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Organic produce consumption surges since COVID-19

Key points:

  • 56 per cent of Australian shoppers have purchased organic in the last year
  • 62 per cent of shoppers cited personal health as a motivator for their initial organic purchase
  • 38 per cent growth in organic certified operators since 2011
  • 37 per cent of regular organic shoppers increased the amount of organic food they purchased in the past year.

MILLIONS of consumers have turned to organic food since the commencement of the COVID-19 pandemic and more than half (56 per cent) of all Australian shoppers have purchased certified organic in the last year, according to the new Australian Organic Market Report 2021 released by Australian Organic Limited (AOL) today.

AOL, Chief Executive Officer, Niki Ford, said the dual health and wider environmental benefits of organic production, which is free from synthetic chemicals, pesticides and fertilisers, was driving the sector’s growing consumer base.

“In Australia, consumers are continuing to prioritise personal and environmental health, and this has been brought to front of mind by recent climatic events and the global pandemic,” Ms Ford said.

“Over the course of the past year we’ve seen around nine million Australian households purchase organic food during this incredibly challenging time.”

The report uncovered that, Australians were encouraged by the benefits of eating organic food, with 62 per cent of shoppers citing personal health as a motivator for their first purchase of organic produce, while 45 per cent alluded to environmental considerations.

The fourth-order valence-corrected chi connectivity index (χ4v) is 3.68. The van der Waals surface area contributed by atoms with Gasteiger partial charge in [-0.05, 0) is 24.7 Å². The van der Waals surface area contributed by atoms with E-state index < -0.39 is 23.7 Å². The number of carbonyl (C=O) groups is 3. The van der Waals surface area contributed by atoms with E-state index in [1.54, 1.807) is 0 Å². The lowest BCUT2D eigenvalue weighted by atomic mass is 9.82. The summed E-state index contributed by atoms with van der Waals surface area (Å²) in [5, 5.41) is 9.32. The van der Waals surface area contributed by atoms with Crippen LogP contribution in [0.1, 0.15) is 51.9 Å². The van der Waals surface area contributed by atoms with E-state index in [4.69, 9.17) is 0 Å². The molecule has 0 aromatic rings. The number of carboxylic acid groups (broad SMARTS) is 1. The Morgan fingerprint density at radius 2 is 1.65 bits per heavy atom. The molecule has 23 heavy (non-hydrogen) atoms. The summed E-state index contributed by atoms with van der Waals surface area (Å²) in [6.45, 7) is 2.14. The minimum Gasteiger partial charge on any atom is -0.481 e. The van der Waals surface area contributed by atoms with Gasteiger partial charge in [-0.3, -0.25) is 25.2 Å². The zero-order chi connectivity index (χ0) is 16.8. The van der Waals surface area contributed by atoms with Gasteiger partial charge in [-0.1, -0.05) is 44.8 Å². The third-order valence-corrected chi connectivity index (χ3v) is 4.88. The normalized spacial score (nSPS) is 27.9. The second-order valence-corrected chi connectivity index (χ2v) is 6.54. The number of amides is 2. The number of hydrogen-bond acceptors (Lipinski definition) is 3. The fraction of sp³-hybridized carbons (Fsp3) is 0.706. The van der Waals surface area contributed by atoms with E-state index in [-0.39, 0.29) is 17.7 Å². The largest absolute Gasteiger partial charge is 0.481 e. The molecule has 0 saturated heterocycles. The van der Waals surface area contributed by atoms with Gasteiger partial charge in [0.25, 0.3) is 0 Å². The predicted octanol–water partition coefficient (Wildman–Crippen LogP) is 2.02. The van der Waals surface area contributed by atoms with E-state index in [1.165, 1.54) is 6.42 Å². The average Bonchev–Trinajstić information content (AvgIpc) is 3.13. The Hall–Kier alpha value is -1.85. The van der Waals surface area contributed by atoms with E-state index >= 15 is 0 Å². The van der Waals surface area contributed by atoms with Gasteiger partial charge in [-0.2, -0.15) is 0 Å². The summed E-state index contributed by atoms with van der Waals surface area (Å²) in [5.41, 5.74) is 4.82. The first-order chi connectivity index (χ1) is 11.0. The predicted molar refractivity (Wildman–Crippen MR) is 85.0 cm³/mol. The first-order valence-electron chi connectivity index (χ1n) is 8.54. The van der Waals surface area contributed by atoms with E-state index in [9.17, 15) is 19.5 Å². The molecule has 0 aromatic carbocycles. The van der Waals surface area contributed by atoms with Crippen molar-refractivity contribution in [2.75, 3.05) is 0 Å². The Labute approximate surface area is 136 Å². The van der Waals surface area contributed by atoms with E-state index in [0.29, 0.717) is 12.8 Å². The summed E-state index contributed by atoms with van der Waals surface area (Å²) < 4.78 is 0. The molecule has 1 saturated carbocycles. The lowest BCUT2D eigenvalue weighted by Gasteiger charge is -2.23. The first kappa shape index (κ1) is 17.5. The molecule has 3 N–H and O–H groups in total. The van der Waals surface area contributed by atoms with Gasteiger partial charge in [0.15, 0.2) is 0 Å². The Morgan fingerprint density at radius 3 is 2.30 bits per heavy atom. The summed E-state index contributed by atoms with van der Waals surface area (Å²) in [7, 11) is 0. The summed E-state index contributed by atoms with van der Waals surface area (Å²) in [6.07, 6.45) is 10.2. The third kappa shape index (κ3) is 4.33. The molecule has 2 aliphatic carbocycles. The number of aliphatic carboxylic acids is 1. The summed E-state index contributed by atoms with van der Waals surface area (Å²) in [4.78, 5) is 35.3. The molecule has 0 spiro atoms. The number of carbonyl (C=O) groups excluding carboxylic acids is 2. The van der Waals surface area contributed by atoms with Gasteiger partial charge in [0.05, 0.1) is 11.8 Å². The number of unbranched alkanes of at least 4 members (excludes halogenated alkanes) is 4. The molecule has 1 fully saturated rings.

The research shows more than 80 per cent of food shoppers in Australia are receptive to buying an organic product, with 60 per cent currently purchasing organics at a low level, but showing a high interest in fresh organic produce.

37 per cent of established organic shoppers increased the amount of organic products they purchased in the past year, with the average household spend on organic increasing 12.8 per cent since 2019.

Ms Ford said the organic industry has shown significant growth in the face of a turbulent year.   

“The Australian certified organic industry continues to expand and prosper despite the enormous challenges faced over the past two years,” Ms Ford said.

“Through drought, bushfires, floods and most recently the pandemic, the industry is unwavering and continues to grow at an impressive rate.

“There are now 4,233 organic operations in Australia, displaying steady long-term growth of 38 per cent since 2011.”

Internationally, the United States continues to be the top international market for Australian organic products, representing 33 per cent of all exports in 2020, with 95 per cent of organic meat exports destined for the US.

However, concerningly for the domestic industry, the vast majority (88 per cent) of food shoppers said they did not know there is currently no single legal definition for use of the term ‘organic’ in Australia.

Compounding this issue is the fact that almost one third (31 per cent) of shoppers who purchased an organic product in the past year believe they have previously been misled by organic claims on product packaging, giving further urgency to the need for a mandatory domestic standard for use of the term ‘organic’ in Australia.

“The current lack of a unified, legal organic definition undermines shopper confidence,” Ms Ford said.

“While global markets, with standards in place, can be sure organic products they are purchasing from Australian businesses are certified organic, unfortunately Australian consumers cannot be assured the same confidence, creating confusion and causing consumer mistrust within the organic marketplace.

“The only way a consumer can be certain a product labelled ‘organic’ is what is says it is, is to look for a certification mark.”

The Organics Industry Advisory Group is assessing whether the current organic regulatory framework is fit for purpose, with a final report with key recommendations due to Agriculture Minister David Littleproud in June 2021.